Canadian Seed Conversation

Cate Henderson, far left, shares a meal with other participants. It was served in the greenhouse of Ottawa seed grower Greta Kryger of Greta’s Organic Gardens


On May 6th and 7th, 2011, an event of historic importance occurred in Ottawa, when 23 participants from Canada joined together to try to make this great country of ours seed and food secure again.

As a representative of the Heirloom Seed Sanctuary of the Sisters of Providence of St. Vincent de Paul, I was one of only two seed sanctuaries represented the table; the only two that exist in Canada.

The Sisters’ committed stewardship of 300 different varieties of seeds is one of the most important models Canada has for creating locally-adapted, ecologically-grown, educational seed saving facilities across the country. The participants emphasized that seed sanctuaries must be farmer-driven, non-profit, and publicly-owned. A national Canadian Seed-Saving initiative is now afoot.

“This conversation, particularly about existing seed work and future possibilities, would be a critical first step in the building of a pan-Canadian applied seed action network and/or program,” said Kate Green of USC Canada, a non-profit international development organization.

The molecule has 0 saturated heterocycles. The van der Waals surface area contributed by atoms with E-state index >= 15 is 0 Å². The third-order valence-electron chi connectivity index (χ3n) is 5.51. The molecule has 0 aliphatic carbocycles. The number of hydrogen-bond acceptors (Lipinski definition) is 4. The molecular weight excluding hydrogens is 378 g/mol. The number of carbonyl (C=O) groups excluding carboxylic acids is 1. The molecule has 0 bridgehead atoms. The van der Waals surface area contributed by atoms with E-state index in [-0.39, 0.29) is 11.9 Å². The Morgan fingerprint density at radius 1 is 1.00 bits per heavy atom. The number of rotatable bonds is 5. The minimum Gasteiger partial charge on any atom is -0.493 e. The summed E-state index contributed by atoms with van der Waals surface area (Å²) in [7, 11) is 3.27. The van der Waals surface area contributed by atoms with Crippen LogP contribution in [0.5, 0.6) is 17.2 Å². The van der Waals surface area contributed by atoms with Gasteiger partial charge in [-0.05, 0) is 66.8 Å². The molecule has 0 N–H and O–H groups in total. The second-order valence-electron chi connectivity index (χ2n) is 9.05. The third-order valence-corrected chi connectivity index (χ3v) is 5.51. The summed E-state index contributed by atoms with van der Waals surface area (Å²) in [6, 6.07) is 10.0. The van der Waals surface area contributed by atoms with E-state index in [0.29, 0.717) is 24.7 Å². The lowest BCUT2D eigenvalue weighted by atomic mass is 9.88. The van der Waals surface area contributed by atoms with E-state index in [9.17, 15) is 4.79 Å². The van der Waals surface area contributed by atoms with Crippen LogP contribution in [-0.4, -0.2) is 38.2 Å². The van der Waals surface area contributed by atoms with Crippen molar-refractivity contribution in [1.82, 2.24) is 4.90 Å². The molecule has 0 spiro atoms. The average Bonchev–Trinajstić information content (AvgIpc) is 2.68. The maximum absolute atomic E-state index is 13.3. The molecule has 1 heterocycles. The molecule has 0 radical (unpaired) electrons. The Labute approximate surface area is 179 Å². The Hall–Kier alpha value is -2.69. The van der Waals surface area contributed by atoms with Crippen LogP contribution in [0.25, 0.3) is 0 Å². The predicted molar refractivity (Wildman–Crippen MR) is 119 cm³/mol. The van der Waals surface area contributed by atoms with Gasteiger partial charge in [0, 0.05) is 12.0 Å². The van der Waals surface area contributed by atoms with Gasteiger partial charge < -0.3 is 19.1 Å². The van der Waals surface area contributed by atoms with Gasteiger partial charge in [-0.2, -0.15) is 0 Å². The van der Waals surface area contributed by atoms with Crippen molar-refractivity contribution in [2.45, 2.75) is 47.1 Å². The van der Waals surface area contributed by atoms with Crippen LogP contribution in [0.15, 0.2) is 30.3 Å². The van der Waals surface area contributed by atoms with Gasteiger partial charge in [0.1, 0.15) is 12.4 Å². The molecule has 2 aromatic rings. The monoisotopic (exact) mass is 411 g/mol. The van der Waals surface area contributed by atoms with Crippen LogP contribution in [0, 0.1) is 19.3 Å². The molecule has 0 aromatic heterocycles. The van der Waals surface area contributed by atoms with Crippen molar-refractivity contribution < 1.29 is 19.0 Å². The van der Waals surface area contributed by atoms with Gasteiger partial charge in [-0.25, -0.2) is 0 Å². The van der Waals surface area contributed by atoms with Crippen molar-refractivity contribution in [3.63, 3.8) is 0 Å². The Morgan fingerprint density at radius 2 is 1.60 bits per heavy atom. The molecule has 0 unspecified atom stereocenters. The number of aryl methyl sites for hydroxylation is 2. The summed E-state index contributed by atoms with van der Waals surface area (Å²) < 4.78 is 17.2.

On behalf of the Heirloom Seed Sanctuary, I offered thanks to USC Canada and colleagues for organizing this important event. The Sisters look forward to helping ensure a food and seed-secure Canada.

“While locally adapted seeds are better suited to ever shifting growing conditions — and thus insurance for the future — most growers of organic vegetables and grains in Canada are forced to purchase seed from the US, Europe or even farther afield. Canada simply lacks the supply. And the supply that exists is under threat both from industrial seed contamination and increasingly unpredictable and extreme weather patterns. There is, in short, an urgent need to build a more sustainable, biodiversity-based seed supply in Canada, outside the large-scale industrial system.”
— Kate Green, USC Canada

According to Seeds of Diversity Canada:
75% of food biodiversity has become extinct in the past 100 years
60% of the remaining crop plants are inadequately conserved and studied.